Background In this unit, we’ve read two essays in which the author evaluates their relationship to language and demonstrate how languages are inexplicably tied to power. In our classroom discussions, we have related these articles to the 1947 declaration of Students’ Rights to Their Own Language (SWOL) and our own experiences in the education system. […]
The code-switching models distinguish students’ languages as disconnected entities and inspire the learners to keep the vernacular and academic dialogues separate. From an educational viewpoint, code-switching is applying one specific language at home and using another, which is accepted as Standard English at work and school (Young 53). In contrast, the models of code-meshing treat languages as interconnected into the learners’ repertoire, and the objective of its application is to teach the strategic use of the minority as well as standard vernaculars in hybrid texts. It, therefore, encourages blending dialects, registers, and dialects in one conversation or piece of writing. Based on these differences, it is evident that code-meshing embraces the cultural differences of people and enables them to illuminate their personalities. Code-meshing is, therefore, the communication pattern that offers a better way forward for American society because it aims to move beyond the act of racial compromise for African American English users imposed by code-switching pedagogy.
Regardless of its well-intended inclusion objective, code-switching is, in practice, a vestige of lawful discrimination. This is because it is a strategy of education that forces African Americans to perceive the identity and culture of their language as antithetical to the US mainstream. The system, based on code-switching, is such that African American learners must continually limit the use of African American language and their exposition of African American cultural styles to settings that are almost exclusive to the blacks. Moreover, they must take these out of the professional, economic, and academic spheres (Young 53). The strategy of code-switching involves teaching black students a contrastive analysis, which is a technique that compares African American English to standard English. The objective therein is to ensure they learn to adjust from one to the other in different environments.
In contrast, code-meshing is a communication pattern that offers a better way forward for American society because every English language learner and native speaker of English has a right to blend varieties, dialects, and dialects of English with public, professional, and academic English. In essence, the goal of code-meshing is to terminate the dialect discernment against African American English through the simultaneous application of and mixing of American English dialects in a formal, conversational perception, including media interviews, student papers, and political speech. Therefore, code-meshing can be envisioned as an approach to encourage the linguistic democracy of English and facilitate its egalitarianism and acquisition to ensure its effective use at home, in public, in government, and in school (Young 52). The advantage of code-meshing in the classroom is that it extends past generating better papers; it will assist tutors in evading imposing the destructive impacts of racialization on students.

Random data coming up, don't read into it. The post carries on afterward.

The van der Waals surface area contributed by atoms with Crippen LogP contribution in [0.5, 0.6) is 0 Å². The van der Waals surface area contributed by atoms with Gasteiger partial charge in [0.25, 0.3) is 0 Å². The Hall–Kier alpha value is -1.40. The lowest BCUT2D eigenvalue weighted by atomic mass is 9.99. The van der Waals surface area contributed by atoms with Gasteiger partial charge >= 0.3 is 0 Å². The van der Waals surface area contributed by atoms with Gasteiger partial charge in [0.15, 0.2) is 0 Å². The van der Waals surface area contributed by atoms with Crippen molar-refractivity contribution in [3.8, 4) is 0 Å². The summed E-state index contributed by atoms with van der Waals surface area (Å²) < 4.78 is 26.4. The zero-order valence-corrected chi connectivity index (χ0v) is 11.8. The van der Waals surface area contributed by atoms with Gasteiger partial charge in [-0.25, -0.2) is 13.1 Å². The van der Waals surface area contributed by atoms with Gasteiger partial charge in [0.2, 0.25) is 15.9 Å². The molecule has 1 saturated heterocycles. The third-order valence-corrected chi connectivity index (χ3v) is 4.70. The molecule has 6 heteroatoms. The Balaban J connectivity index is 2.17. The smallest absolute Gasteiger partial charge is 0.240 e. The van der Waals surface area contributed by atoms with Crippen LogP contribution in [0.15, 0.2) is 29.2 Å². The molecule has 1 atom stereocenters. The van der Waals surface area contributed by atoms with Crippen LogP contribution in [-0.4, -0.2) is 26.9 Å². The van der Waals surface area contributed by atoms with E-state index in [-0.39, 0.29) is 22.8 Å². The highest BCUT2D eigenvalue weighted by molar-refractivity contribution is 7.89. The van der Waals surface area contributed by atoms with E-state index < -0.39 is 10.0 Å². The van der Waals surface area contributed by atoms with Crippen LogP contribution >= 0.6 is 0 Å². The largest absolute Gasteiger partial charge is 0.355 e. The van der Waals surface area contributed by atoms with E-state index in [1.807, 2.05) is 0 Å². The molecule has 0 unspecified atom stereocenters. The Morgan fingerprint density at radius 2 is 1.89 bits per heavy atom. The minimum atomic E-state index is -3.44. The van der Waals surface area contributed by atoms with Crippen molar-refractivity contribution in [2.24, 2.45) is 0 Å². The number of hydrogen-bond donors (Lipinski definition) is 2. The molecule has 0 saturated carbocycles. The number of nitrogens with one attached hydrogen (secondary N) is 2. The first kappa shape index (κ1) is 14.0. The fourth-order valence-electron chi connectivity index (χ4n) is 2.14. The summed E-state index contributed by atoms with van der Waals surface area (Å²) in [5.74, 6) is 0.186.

Moreover, with code-meshing, teachers promote a seamless and thorough mixture of standard English and African American English that results in well-expressed, less artificial, and more natural prose. The philosophy behind this teaching technique is that people’s so-called “nonstandard” dialect is, at present, fully compatible with standard English. The teaching method secures their right to characterize meshing in all venues and forms they communicate. The point, then, is that, unlike code-switching, code-meshing acknowledges the concept of dialect, which entails a variety of languages that some definable communities use (National Council of Teachers of English). Everyone has an idiolect, which is a personal version of a language that is unique. Some dialects are spoken by tradition; others are written. Society at large also shares some. Some other dialects are restricted to social groups, neighborhoods, or small communities. Most speakers, due to this, unconsciously or consciously, employ more than one dialect.
Code-meshing also seems to acknowledge that the membership of a speaker in different educational or age groups leads to varying dialects and should be considered when teaching. Similarly, it may result from memberships in groups linked to physical localities. Code-meshing is, therefore, the communication pattern that offers a better way forward for American society because, in larger US cities, individuals with similar ethnic origins are likely to reside in a single neighborhood and share a dialect due to having a common culture. Through their holidays, games, and clothing, such people may preserve the customs and values of “back home” or “old country.” One may hear their heritage’s linguistic traditions and values preserved in their homes, schools, churches, and restaurants (National Council of Teachers of English). In brief, tutors need to sensitize their learners to the options they already practice, mainly speaking; this is to allow them to gain confidence when interacting in different environments.